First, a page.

We are all unique in our own ways, learn to embrace ourselves.

          There isn’t any preferred personality, and it’s more important to accept everyone for who they are.

          Introverts, socialize in small doses and retreat when needed.

          You are often mistaken as a shy person who lacks interpersonal communication skills. Don’t pressure yourself to be more extroverted. As you think deeply, express your thoughts eloquently, you are developing authentic and meaningful relationships.

          At the same time, don’t criticize extroverts for being obnoxious or annoying, they are simply expressing their emotions to you. They might be constantly reaching out to you, you should protect your alone time to not over-strain yourself mentally.

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          Extroverts, on the other hand, there’s nothing wrong to speak up.

          Others probably think you hog the limelight all the time because you are insecure about yourself, but don’t let them stop you from sharing your thoughts and opinions.

          Also, you like cheer people on, but keep this in mind — introverts need their space, so find the right timing to be the comforter, or else your empathy will backfire.

          Ambiverts, you are not abnormal.

          Are you ever confused of whether you are an extrovert or introvert? Believe it or not, the majority of us are ambiverts. With traits from both sides of the spectrum, you are more flexible than others, because you are equally comfortable being alone and with people.

          You are also more emotionally stable, as you find a balance in being sensitive, while not being influenced easily. The stability also makes you more intuitive — you know when to speak up and when to shut up.

          It doesn’t matter where you stand in the extroversion-introversion continuum, just remember, you are special and it’s time to embrace your true self!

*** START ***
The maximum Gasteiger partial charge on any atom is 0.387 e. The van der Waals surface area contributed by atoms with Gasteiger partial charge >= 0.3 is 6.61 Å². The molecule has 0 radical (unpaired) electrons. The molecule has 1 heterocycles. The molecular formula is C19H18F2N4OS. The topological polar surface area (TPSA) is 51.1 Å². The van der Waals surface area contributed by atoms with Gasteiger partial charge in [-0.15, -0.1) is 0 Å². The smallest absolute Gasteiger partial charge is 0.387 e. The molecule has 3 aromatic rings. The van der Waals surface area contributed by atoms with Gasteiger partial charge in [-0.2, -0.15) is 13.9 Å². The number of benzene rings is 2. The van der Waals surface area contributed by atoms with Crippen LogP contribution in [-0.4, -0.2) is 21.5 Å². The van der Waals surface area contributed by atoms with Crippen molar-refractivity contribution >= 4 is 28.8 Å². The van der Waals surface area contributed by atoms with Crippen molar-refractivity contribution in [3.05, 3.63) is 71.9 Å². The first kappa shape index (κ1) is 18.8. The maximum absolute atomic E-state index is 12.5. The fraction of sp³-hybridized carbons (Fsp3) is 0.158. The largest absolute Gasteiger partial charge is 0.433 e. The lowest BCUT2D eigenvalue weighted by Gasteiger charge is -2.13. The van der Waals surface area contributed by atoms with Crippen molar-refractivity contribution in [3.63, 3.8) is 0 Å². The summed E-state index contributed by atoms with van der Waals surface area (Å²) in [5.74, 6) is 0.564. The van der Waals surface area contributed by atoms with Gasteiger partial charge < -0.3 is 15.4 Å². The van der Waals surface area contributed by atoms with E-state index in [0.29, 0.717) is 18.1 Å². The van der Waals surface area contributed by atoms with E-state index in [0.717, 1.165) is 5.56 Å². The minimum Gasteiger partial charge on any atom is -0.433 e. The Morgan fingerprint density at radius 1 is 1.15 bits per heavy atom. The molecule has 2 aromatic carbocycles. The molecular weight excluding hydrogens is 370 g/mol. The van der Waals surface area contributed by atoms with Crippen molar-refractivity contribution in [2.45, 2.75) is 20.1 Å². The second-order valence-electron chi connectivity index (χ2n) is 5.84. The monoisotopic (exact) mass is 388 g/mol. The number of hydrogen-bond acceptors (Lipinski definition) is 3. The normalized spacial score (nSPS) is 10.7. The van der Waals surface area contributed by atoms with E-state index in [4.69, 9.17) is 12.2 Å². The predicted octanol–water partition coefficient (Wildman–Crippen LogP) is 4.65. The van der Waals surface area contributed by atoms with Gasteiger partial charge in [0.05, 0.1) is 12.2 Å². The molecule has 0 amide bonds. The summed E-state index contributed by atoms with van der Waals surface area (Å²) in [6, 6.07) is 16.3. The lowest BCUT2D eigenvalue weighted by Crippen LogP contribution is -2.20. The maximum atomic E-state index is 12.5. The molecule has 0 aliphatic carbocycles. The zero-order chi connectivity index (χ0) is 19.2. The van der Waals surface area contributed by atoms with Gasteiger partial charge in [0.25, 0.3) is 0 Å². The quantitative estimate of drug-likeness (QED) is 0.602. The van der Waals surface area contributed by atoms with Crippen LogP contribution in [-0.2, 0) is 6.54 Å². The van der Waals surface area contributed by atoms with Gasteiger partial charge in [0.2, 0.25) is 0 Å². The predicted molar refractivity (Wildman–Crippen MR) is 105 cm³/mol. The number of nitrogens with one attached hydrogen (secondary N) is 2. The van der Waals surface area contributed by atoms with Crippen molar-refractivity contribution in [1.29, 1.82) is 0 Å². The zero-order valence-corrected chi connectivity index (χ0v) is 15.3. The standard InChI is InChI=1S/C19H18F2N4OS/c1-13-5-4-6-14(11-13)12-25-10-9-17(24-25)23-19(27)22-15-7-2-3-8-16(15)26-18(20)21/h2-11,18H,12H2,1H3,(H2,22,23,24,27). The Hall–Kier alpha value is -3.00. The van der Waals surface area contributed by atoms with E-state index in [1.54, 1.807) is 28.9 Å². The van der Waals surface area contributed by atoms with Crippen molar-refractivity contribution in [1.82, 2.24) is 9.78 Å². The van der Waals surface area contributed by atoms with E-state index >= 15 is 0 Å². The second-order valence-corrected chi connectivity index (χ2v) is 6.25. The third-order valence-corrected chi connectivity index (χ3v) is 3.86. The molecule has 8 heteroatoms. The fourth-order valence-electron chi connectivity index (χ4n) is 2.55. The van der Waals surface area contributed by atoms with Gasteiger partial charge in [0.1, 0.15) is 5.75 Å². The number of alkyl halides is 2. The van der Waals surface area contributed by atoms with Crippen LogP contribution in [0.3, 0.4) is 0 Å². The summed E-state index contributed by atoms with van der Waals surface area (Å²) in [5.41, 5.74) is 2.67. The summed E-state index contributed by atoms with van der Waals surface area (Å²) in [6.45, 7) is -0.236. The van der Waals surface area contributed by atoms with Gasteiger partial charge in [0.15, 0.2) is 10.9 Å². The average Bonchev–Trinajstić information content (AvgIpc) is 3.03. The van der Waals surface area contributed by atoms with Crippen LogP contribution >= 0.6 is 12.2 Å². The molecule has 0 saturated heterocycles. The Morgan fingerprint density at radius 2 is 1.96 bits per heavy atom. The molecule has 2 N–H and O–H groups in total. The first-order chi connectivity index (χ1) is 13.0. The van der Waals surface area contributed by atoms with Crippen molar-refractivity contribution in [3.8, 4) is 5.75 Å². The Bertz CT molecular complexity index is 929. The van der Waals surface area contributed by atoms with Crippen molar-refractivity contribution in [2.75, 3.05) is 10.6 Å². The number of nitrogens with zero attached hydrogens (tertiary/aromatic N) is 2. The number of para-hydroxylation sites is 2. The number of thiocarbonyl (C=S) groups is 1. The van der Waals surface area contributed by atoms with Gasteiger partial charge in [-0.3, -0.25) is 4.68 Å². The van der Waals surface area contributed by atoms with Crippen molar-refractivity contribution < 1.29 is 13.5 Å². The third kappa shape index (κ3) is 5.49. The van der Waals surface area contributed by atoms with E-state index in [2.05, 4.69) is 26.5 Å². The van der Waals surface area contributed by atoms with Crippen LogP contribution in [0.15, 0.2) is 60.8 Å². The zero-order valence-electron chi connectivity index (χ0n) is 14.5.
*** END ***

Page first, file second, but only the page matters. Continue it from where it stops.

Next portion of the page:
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          Reference

          More by this author

          Chloe Chong

          Chloe is a social media expert and shares lifestyle tips on Lifehack.

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          Last Updated on September 30, 2020

          How to Live a Stress Free Life in a Way Most People Don’t

          How to Live a Stress Free Life in a Way Most People Don’t

          Learning how to live a stress free life may seem impossible, but the truth is that there are specific things you can do to begin eliminating sources of stress.

          No, it doesn’t look like a made-for-television movie. No, it doesn’t look like something only people with extra time and money can do. It looks like your life—but without any self-created stress triggers.

          Here are 11 ways to help you live a stress-free life:

          1. Stop Overanalyzing Situations That Haven’t Happened

          The first step to living a stress-free life is to stop overanalyzing imaginary scenarios. It’s easy to spend time in the world of worst-case scenarios. People tend to cultivate this world for one of two reasons.

          First, because if you know what the worst-case scenario is, then it won’t surprise you when it happens. Second, if you know what the worst-case scenario is, then you can do everything in your power to control the universe so the worst case never happens.

          If that’s really the world you want to cultivate, then become a professional risk assessor. If not, then ask yourself how you are benefiting from continuing to live that way.

          Does it make you feel better about yourself and your life? Does it make you want to leap out of bed in the morning, eager to embrace the worst-case scenario? Does it bring you joy or fulfillment?

          If your answer to these three questions is no, then stop living in the future and bring yourself back into the present.

          2. Don’t Take on Other People’s Problems

          The whole advantage of other people having problems is that they aren’t your problems. When you frequently take on other people’s problems, you get into the habit of enabling.

          Let’s get crystal clear about the definition of enabling: enabling is the art of continuing to take responsibility for other people, thereby disallowing their personal responsibility[1].